Looks like 65 is the new 55! According to a poll conducted by Marist College, most Americans -- 55 percent -- consider 65 to be middle-aged. Some 34 percent consider age 65 "old" while 11 percent consider it "young."
Only a year ago, a study out of Stony Brook University in New York found that age 60 should be considered the new middle age.
Not surprisingly, age plays a role in one's perceptions. Among those Marist respondents who are 45 and older, 63 percent are more likely than younger respondents to think of 65 as middle-aged. When it comes to those younger than 45, 49 percent believe 65 is old while 47 percent refer to it as middle-aged. For those under 30, 60 percent consider 65 to be old. The Marist poll involved 1,297 adults surveyed over the phone in late March.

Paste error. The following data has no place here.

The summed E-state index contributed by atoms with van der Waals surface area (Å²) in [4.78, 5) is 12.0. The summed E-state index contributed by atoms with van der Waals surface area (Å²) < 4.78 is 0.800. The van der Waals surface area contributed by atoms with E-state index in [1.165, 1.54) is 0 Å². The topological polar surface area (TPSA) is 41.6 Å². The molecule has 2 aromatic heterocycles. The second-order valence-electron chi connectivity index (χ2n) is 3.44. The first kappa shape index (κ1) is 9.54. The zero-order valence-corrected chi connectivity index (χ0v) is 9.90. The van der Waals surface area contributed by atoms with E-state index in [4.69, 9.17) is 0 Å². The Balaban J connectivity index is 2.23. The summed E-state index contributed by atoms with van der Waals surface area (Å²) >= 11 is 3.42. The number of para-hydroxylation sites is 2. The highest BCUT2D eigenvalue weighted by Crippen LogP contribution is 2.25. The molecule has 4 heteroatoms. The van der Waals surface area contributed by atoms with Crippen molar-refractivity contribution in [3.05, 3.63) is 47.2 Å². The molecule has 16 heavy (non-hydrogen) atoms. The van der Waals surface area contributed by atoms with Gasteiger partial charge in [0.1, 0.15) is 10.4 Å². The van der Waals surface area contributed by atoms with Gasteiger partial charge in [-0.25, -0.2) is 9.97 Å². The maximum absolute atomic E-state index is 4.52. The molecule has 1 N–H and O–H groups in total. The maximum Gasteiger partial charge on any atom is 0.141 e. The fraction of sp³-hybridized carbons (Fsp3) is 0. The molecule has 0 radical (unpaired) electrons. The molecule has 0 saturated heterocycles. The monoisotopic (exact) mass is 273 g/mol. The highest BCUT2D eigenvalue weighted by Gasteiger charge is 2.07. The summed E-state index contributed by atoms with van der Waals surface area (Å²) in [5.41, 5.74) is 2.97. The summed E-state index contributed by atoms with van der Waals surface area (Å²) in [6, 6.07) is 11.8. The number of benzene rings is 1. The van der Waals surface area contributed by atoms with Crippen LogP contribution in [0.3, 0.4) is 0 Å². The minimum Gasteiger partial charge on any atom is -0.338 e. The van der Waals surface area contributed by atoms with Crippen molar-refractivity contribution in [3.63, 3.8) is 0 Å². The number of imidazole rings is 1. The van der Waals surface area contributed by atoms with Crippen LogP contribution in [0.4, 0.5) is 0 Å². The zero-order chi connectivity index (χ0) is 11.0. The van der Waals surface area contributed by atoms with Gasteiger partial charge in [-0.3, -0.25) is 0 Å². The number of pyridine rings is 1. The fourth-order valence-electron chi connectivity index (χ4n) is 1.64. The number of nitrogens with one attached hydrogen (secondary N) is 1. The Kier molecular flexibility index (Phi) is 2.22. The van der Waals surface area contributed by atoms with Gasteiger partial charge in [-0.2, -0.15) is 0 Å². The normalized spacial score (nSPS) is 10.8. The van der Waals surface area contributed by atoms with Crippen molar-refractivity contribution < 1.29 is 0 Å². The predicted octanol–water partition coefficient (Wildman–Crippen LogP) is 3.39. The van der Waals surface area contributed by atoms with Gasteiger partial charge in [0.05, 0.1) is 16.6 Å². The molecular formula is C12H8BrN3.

Researchers have said that people are hitting middle age later in life simply because they are living longer than ever before. A 2014 survey by the Centers for Disease Control and Prevention found that the U.S. life expectancy reached a record high of 78.8 years in 2012. Life expectancy was higher for women than men; 81.2 years for women compared with 76.4 years for men. They also reported that death rates have dropped 1.1 percent since 2011.